The world's first milli-Kelvin cryo-cooler, transforming the use of the milli-Kelvin temperature domain in the same way 4 K cryo-coolers have for the liquid helium region
20 November 2011
The cooler has dimensions 120 mm width, 56 mm depth and 300 mm height.
This project funded by EPSRC is to develop and construct the world's first milli-Kelvin cryo-cooler, transforming the use of the milli-Kelvin temperature domain in the same way 4 K cryo-coolers have for the liquid helium region. It will enable those inexperienced with such low temperatures to easily access very low temperatures in a bench top system. We are constructing a small cooler module, a continuous adiabatic demagnetisation refrigeration (cADR) which will extend any 4 K cryo cooler to a milli-Kelvin (<100 mK) cryo cooler. Current 4 K pulse tube coolers can reach 4 K from room temperature within 2 hours, we anticipate a further 2 hours for the cADR to achieved <100 mK, giving a complete cool down from room temperature to <100 mK in 4 hours. By controlling the ADR's various magnetic fields, the proposed cryo-cooler module can provide a highly stable temperature anywhere from the base temperature of the attached 4 K cryo-cooler to <100 mK. This therefore represents a complete cryo-cooler solution and thus extreme ease of use for a technology which is still large and cumbersome.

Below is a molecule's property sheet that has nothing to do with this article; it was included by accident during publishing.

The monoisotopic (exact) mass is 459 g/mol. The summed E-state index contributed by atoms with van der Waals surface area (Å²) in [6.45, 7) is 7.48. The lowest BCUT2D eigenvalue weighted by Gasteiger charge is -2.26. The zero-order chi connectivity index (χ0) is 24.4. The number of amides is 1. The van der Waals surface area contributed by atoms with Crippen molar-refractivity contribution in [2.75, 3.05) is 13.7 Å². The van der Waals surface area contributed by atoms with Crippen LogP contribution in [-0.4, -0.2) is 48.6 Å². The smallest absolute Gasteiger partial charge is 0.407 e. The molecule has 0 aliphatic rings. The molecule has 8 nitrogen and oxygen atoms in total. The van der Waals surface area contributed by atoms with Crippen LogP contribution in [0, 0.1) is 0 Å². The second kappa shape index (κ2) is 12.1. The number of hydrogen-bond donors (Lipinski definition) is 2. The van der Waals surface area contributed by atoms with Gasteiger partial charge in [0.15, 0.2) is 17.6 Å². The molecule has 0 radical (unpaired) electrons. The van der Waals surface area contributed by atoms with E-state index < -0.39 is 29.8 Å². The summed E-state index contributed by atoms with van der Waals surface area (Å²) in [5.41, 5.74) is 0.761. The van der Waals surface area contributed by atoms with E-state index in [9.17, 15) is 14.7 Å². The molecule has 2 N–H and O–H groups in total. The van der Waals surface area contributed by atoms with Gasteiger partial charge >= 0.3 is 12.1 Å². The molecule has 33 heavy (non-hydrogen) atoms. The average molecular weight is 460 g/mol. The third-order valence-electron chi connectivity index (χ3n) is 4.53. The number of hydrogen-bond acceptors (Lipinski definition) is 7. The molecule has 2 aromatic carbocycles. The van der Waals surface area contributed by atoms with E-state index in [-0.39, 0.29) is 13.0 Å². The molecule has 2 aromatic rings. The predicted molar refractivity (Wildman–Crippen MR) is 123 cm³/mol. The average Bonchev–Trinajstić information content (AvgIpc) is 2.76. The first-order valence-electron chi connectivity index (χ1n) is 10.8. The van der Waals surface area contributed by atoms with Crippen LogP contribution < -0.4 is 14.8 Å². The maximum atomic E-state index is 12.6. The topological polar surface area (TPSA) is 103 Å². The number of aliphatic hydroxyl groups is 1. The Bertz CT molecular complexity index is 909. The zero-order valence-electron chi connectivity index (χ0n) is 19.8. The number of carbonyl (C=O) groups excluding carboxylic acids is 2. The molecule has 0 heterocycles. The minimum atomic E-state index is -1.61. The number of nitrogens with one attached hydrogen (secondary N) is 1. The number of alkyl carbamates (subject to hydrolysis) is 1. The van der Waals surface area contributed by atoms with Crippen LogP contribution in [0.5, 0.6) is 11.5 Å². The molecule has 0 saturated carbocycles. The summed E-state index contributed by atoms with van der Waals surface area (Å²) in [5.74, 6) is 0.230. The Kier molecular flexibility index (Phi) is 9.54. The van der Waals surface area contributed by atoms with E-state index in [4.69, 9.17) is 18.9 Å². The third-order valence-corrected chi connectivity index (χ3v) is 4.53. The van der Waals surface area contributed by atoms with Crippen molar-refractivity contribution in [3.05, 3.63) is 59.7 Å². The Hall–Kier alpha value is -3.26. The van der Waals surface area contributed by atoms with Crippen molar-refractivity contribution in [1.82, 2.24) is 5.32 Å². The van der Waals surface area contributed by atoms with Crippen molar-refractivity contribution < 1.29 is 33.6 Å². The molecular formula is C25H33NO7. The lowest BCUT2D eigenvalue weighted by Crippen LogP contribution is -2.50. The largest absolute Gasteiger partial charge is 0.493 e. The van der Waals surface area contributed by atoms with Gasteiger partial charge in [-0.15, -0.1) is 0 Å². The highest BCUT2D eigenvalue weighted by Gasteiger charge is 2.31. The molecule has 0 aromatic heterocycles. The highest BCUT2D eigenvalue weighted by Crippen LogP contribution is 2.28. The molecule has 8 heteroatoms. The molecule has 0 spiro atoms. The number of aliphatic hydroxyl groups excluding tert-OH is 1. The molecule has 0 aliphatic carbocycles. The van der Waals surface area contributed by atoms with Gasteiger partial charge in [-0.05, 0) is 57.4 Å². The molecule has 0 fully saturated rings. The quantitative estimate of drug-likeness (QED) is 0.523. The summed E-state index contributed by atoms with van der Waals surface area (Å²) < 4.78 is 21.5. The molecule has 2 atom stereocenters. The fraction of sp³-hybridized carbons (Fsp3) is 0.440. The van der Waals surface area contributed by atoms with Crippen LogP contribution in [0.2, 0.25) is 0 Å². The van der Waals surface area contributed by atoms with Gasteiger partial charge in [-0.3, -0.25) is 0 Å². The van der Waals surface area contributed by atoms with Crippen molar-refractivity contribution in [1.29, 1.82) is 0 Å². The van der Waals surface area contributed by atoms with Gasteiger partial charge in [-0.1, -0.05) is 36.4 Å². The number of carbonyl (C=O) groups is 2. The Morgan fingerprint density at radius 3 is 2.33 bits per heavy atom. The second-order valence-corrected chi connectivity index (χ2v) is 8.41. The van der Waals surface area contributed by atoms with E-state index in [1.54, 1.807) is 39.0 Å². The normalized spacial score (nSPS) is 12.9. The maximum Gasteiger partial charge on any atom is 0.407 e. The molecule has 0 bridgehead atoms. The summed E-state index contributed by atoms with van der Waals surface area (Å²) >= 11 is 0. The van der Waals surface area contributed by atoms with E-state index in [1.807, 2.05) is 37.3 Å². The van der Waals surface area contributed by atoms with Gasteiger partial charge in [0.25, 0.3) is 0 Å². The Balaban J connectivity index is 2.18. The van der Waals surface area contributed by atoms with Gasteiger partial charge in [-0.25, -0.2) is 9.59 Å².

The technology to enable this for a ground based system has come about by the large investment in developing Adiabatic Demagnetisation Refrigerator (ADR) technology for future space missions at the Mullard Space Science Laboratory (MSSL).